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As we come down the final stretch – the final week in fact – of rock releases for 1950, we still have some surprises in store, such the welcome arrival of not one, but TWO new female vocalists on the scene.

That they both recorded for the same record label only adds to the surprise, but after learning that bit of information what isn’t at all surprising is that Derby Records managed to screw both of them over by releasing their debuts on the same single, giving one side to each artist.

Oh well, the more things change the more record companies stay the same… stupid and shortsighted!


That Makes Me Mad
The story of how Eunice Davis, already thirty years old and still trying to get into music through bringing her songs to publishers and singing at The Apollo Theater’s legendary Wednesday night amateur contest (where she also worked as an usherette to be around show biz), got to make her recording debut is a typically frustrating one.

She had met Freddie Mitchell who had been churning out one instrumental after another for Derby Records, most of which sold well, but he knew – even if the record company didn’t – that he had to expand his repertoire to keep on top. Mitchell told Davis to write some songs and they’d take them to Derby and cut them together.

That’s where they ran into trouble in the form of Larry Newton, the brain-dead owner of the label who balked at messing with Mitchell’s stale formula of reviving old standards and “rocking them up”.

Never mind the fact that Mitchell was running out of songs – they’d issued approximately 3,527 of them over the past year already – or the fact they all started sounding alike after awhile. Never mind the fact that with so many Freddie Mitchell releases it meant the entire label was reliant on just one artist to carry them and if interest in him waned the entire business would go down in flames. Newton, like most stupid people, was also stubborn and couldn’t admit his business approach was entirely wrong.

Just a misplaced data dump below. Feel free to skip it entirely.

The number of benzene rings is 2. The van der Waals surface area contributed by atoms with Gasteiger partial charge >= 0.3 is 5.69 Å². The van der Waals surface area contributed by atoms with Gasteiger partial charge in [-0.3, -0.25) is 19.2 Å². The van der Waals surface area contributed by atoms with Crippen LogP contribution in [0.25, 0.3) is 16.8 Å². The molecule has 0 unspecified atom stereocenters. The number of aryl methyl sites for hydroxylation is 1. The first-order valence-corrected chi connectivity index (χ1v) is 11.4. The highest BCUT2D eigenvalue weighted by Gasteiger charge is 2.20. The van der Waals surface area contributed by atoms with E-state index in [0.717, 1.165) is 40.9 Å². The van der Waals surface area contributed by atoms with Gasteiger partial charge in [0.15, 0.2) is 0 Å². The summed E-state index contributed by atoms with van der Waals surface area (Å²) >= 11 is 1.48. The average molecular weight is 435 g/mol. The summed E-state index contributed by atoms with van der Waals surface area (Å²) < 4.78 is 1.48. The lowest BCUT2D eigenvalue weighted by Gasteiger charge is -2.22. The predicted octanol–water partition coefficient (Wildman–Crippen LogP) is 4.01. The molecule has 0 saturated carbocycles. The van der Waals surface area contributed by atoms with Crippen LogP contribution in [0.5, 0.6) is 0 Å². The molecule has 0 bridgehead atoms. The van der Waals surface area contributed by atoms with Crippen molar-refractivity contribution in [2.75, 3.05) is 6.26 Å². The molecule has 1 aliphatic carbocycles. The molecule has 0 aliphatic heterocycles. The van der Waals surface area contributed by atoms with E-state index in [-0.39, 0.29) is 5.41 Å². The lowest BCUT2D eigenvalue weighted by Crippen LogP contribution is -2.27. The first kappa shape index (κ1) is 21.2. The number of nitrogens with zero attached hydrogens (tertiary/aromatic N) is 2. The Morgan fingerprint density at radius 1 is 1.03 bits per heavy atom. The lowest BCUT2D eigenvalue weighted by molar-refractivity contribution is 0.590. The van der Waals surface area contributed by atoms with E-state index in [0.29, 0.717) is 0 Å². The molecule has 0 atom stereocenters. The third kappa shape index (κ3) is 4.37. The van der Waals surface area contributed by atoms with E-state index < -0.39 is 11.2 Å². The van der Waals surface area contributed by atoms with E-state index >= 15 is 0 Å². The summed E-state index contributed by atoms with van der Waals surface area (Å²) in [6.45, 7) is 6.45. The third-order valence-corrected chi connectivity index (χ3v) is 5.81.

Further souring Newton on Davis was the fact she wanted to actually be PAID for her work, an affront that no self-respecting record executive would take lying down, so he refused to let her cut anything. Only when she showed up at a session for Sarah Dean that Mitchell was playing on did she get her chance simply because Dean didn’t have enough songs and they needed something else to be able to issue a single.

In spite of this it still took three hours of Mitchell and Derby employee Phil Rose berating Newton to give her a chance that the son of a bitch finally relented. After coming up with a quick head arrangement they promptly cut the dazzling Rock Little Daddy in just one take.

Hearing it Newton was now so impressed that he immediately tried to force her to sell him the song rights and in the process cost himself a potential star when she flatly refused.

Yes, just another example of how the record industry – and music in general – survived in spite of the very people who controlled it.

But it thrived because of singers like Eunice Davis.


Made Me Squeal
With its title directly referencing not just the brand of music itself but also the secondary sexual euphemism that inspired it and lyrics that double down on that topic, this has all the hallmarks of a hit, provided Davis can deliver it effectively and Mitchell’s band can sidestep their tendency at replicating a particularly shaky arrangement they’ve fallen in love with on their own singles where the tinny piano carries as much weight as Mitchell’s lusty saxophone.

Thankfully Rock Little Daddy manages to do that, although hearing the piano kick this off – albeit a few keys down the scale from their usual approach – makes you a little uneasy at first.

Once Davis comes in though your fears subside as the horns behind her are laying down a multi-layered rhythm and the drums and bass are firmly in her corner, thereby making the piano the odd man out or forcing it to come back into the fold.

But make no mistake about it, Davis is the show here, her voice is strong, if a little shrill, and her exuberant delivery leaves no question as to what she’s describing when she tells us in no uncertain terms about her man’s bedroom skills. Though the lyrics technically avoid any X-rated descriptions of endowment, sexual positions or specific techniques, everything else is laid pretty bare.

She – and the band driving the point home aurally – hammer away on the title line, the word “rock” being bolstered by a crackling drum kick while her voice on that word comes from deep within her gut, selling the true meaning to all but the most dense listener. If that alone wasn’t enough to tip you off then the rest of the lyrics are pretty unambiguous themselves, as she gleefully leads into the title line from various angles, each one making sure that there’s no way to misinterpret any of it.